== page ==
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Each of us has a view of the world we live in. It has been called by a variety of names, but we will simply refer to it as a worldview.

Progressives and many academic thinkers have gotten themselves into a worldview bind. Everything is interpreted through the lens of gender and race. To use the word “everything” is only a minor exaggeration.

Last week, President Donald Trump launched another broadside Twitter blast at his favorite targets, the people who misrepresent and sometimes simply lie about his actions and motives. This time he took aim at the most vocal of his critics on immigration policy. He suggested unnamed progressive opponents of his policies should go back to their own countries of origin, which are “corrupt” and “crime infested” and then come back and show us how to improve this country. These are countries, Trump suggested, that they and their ancestors could not leave fast enough.

Progressives and toadies such as CNN immediately tore their garments and screamed “racist.”

But was Trump’s unseemly Twitter blast racist?

If everything in the world is seen through the lens of race and gender, yes.

But that is not the way most people see the world. Most modern people don’t care about race at all, nor should they.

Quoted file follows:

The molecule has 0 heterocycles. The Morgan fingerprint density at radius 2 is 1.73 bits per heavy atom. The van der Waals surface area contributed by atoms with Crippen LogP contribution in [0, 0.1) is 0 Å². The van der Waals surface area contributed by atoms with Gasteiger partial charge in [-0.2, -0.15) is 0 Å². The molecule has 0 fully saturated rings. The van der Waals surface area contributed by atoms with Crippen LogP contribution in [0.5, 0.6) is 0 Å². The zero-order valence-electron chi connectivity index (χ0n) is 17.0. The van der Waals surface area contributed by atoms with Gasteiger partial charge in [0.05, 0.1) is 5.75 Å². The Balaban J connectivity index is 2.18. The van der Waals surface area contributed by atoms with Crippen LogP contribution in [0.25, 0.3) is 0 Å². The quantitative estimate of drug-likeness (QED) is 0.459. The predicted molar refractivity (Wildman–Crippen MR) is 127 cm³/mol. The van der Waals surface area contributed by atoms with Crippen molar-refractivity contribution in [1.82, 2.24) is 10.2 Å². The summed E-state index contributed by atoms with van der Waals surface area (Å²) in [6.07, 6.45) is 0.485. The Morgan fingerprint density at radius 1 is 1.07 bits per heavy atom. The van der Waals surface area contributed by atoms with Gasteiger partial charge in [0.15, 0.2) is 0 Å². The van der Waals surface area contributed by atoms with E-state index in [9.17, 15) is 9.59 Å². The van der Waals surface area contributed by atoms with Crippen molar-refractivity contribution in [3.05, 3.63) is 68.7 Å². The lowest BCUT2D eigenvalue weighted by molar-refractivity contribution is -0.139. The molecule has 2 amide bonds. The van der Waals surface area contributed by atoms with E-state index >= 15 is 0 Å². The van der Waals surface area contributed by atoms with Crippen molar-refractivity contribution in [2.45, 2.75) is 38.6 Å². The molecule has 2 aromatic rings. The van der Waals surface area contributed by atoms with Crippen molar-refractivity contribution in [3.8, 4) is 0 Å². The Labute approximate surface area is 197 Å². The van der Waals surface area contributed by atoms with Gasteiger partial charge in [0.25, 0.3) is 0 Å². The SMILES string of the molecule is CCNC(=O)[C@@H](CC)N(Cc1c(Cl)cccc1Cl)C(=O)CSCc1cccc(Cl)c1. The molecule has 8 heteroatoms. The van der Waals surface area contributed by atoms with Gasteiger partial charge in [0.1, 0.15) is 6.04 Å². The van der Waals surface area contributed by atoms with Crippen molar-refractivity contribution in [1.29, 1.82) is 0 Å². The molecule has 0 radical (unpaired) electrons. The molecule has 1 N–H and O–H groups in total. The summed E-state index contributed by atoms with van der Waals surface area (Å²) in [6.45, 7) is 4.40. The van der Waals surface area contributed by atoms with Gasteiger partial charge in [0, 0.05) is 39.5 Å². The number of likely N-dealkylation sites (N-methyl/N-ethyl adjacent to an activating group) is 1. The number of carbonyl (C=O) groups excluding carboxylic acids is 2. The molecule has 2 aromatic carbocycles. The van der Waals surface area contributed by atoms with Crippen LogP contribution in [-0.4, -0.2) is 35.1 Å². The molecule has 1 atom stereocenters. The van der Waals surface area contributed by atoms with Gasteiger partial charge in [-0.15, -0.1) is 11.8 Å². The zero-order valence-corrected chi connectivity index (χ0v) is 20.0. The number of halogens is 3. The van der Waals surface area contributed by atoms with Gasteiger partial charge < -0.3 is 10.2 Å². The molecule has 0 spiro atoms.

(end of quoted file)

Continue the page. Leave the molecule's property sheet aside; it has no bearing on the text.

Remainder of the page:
What they do see and care about is culture.

Yet, in the immigration debate in the media it is almost impossible to find any mention of culture, which is very odd.

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Do we really believe a poor family in Guatemala is willing to walk almost 2,000 miles and break numerous American laws because they are concerned about race and gender issues? Are they doing this because of the implications of race and gender?

We would have to be incredibly naïve to believe this. They want to come to America because of culture and the ramifications that culture gives birth to.

Some cultures are more crime-ridden and violent than others. Some produce more wealth. Some are more orderly, some more interested in education and some respect and desire close family ties.

All cultures have something of value and some things they would be better off not having, but they are not equal. And those differences are not just interesting little tidbits of information, they have very real implications in the real world.

To not discuss culture in the immigration debate is to stick our heads in the sand. To not discuss it because we know we will instantly be called racist is to kowtow to an extreme ideology that has gone off the tracks.

The charge of being a racist, which was once the nuclear bomb of accusations, is losing its bite. It was used too often and in circumstances in which people just living their lives did not think it applied.

Who in the world cares? That is exactly the point. The overwhelming majority of the people of the world see race, at best, as only a secondary element in their cultural space.

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Dennis Clayson is a marketing professor at the University of Northern Iowa. The opinions expressed in this article are those of the author and do not reflect those of the University of Northern Iowa.

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